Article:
Remembering Bill Tarry
AN IMPORTANT MESSAGE FROM THE
PRESIDENT OF DOUG TARRY HOMES
By now I’m sure many of you have heard about the passing of our beloved brother Bill Tarry. I wanted to share some thoughts with you eloquently written by Dan Post as we deal with the loss of our friend, brother, husband, father, mentor, business partner / associate and all around great person.
Bill was an accomplished and honourable man in every aspect of his life. Beyond his innumerable successes and enviable list of experiences, the way in which Bill carried himself through this world was greatly admired by everyone he met.
His love and respect for other people was evident in his every action, and his words simply held more weight than the average person. He cared deeply for his family, his friends and his community, and he spent his whole life dedicated to their happiness and well-being.
Bill was exceedingly strong and an athletic force. e nicest guy you ever met, but not someone you wanted to line up across from on the rugby pitch or the football field during his days playing for the University of Guelph. He was a passionate outdoors enthusiast who shared his love of camping with multiple generations of family and friends. Deep into a backcountry paddling trip in Algonquin Park, Bill was the first one across the portage, with a canoe over his head and a loaded wooden box strapped to his back. And yet, he could be careful with a curling rock, precise with a puer, and graceful on the dance floor.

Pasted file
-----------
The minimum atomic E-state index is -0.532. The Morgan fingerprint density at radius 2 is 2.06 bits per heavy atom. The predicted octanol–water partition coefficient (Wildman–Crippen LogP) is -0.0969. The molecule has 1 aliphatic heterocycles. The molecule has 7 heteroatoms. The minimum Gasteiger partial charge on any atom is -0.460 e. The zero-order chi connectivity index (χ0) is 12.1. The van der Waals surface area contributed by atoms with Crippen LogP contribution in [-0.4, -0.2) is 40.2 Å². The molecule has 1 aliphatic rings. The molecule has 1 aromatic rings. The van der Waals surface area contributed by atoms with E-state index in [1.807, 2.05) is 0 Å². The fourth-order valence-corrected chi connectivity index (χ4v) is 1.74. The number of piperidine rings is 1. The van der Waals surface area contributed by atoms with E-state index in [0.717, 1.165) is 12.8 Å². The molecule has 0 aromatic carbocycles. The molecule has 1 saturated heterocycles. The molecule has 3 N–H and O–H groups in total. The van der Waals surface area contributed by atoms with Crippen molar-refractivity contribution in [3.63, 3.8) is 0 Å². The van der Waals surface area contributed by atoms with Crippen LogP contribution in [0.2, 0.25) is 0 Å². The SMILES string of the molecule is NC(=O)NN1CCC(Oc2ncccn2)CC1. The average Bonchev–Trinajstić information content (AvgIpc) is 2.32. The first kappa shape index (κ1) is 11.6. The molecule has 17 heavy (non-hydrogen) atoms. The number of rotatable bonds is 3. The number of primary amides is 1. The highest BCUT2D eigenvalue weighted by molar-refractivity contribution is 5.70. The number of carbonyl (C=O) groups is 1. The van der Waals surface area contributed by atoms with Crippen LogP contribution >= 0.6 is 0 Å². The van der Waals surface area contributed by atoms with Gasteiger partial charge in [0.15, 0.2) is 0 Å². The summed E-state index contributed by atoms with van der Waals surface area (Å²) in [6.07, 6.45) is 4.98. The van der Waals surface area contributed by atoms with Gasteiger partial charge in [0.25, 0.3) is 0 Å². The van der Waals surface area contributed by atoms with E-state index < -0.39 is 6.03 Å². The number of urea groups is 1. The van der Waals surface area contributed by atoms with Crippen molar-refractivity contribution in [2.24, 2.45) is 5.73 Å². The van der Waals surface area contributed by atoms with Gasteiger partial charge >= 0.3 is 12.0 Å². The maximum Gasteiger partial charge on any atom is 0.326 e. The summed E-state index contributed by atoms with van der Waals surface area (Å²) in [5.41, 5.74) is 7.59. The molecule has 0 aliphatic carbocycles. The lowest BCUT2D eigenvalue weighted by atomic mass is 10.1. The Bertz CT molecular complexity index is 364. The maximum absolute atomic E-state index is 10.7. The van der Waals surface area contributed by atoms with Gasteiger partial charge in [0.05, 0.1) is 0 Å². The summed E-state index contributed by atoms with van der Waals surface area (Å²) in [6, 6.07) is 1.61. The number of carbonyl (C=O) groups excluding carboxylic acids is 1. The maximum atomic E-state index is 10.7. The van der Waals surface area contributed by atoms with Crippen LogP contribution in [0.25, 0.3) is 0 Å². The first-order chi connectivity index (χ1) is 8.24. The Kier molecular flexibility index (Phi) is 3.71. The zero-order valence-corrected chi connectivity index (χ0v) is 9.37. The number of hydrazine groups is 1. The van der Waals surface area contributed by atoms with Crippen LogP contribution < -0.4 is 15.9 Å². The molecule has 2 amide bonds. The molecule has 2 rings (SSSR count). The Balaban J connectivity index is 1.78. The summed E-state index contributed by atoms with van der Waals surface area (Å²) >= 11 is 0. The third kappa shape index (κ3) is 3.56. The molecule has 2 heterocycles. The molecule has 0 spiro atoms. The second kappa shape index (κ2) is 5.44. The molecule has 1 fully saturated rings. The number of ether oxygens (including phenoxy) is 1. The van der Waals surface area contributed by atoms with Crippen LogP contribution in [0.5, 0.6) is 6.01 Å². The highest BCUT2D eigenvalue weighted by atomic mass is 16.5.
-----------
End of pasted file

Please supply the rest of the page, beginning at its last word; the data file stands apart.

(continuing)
Bill saw parts of the world most of us can only dream of visiting. His final tally was 37 different countries with his wife, friend and soulmate Linda, with each place adding further to his curiosity and appreciation of other people and their cultures. In the heyday of his youth, Bill famously rode a motorcycle across Western Canada, hitchhiked across Europe and paddled halfway across Canada – a journey that started in Prince Rupert, BC, wound through the prairies, and finally ended near Lake Winnipegosis where only a winter’s freeze could stop his canoe. In the second act of his life, alongside his loving wife Linda, together they flew and drove and cruised around the world, stopping to smell the roses (and the wine) in countless exotic destinations.
Here in St. Thomas, Bill will be remembered most for what he gave back to the community and how he contributed so greatly its growth. rough his work as the long-time VP of Construction with Doug Tarry Limited and once President of the St. Thomas & Elgin Homebuilders’ Association, Bill was a tireless steward of quality craftmanship and an award-winning champion for innovation in the Canadian construction industry. Bill was very proud of his staff and his trades partners, and immensely proud of the many contributions that his family’s business has made to the well-being of the city.
Bill was magnanimous and mighty, caring and conscientious, and the downright funniest, most respectful human being you could ever know. We are all greater for having known him, and the world was truly a beer place with him in it. Wherever he is, he can rest easy knowing that he left no stone unturned, made no enemies, and truly gave it everything he had. We are all greater for having known him and he will be dearly missed.